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Six Facts of How Veterans Day Came to Be

Like he has for the previous two years, President Donald Trump has issued a proclamation announcing that the entire month of November, not just November 11, will serve to honor and celebrate American veterans and military families.

The history of Veterans Day dates back to the end of World War I, when the guns fell silent on the Western Front at the 11th hour, on the 11th day, in the 11th month in 1918. Although the Treaty of Versailles was signed on June 28, 1919, the November date is considered the end of the Great War.

In honor of Veterans Day, here are six facts about how the day came to be:

1. In 1926, Congress officially recognized November 11, 1918, or Armistice Day, as the end of World War I. In 1938 it became an official holiday, honoring those soldiers who fought “in the war to end all wars.”

2. On June 1, 1954 Congress amended the commemoration, changing the word “armistice” to “veterans” to include those who fought in World War II and Korea.

3. In 1968 the Uniform Monday Holiday Act was passed, moving a certain number of federal holidays to Mondays to ensure three-day weekends for federal employees. The bill inexplicably moved Veterans Day commemorations from November to the fourth Monday of every October.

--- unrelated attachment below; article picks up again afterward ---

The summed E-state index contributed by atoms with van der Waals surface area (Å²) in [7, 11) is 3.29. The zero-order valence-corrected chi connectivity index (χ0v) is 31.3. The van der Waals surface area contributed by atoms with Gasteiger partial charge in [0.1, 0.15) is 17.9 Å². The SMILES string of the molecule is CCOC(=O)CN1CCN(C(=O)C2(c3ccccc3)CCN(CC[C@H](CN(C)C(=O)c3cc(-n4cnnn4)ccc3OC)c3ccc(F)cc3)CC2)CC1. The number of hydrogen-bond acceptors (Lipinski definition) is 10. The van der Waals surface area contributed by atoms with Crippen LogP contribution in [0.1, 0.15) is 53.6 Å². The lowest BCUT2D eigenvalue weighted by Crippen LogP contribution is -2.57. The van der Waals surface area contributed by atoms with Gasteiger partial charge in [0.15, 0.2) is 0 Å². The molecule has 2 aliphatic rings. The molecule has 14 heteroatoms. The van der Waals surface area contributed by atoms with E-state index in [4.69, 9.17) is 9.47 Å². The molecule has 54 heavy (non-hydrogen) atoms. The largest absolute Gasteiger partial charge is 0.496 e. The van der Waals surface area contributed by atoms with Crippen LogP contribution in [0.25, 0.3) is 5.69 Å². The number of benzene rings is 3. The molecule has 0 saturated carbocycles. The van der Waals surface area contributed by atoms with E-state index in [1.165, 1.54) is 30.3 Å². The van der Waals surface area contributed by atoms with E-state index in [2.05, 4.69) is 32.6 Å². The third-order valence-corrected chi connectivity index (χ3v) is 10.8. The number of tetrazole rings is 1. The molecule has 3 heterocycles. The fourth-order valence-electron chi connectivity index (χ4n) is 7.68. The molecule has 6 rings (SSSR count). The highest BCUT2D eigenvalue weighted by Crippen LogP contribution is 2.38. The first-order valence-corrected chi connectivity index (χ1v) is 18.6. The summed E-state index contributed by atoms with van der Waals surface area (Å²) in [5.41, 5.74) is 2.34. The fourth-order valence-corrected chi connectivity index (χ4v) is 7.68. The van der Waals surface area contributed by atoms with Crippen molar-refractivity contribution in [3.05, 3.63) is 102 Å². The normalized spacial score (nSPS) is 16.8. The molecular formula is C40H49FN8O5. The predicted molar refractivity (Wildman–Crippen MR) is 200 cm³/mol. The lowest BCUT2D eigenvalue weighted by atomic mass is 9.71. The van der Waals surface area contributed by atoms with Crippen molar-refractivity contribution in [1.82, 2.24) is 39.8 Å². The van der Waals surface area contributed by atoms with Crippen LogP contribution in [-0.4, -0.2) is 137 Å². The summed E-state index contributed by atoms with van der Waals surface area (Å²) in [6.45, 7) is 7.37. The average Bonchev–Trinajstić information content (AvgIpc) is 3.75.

4. Three years later, on October 25, 1971, the first “new” Veterans Day was held and implemented.

5. Many states disagreed with this October decision so on September 20, 1975, President Gerald R. Ford signed Public Law 94-97 (89 Stat. 479), returning Veterans Day observance to its original date, which went into effect in 1978.

6. President Trump is not the first person to extend Veterans Day, however. On August 4, 2001, the United States Senate Resolution 143 designated the week of November 11 through the 17 as “National Veterans Awareness Week,” which calls for educational efforts in elementary and secondary schools to recognize and inform students about the contributions and sacrifices of American veterans.

 

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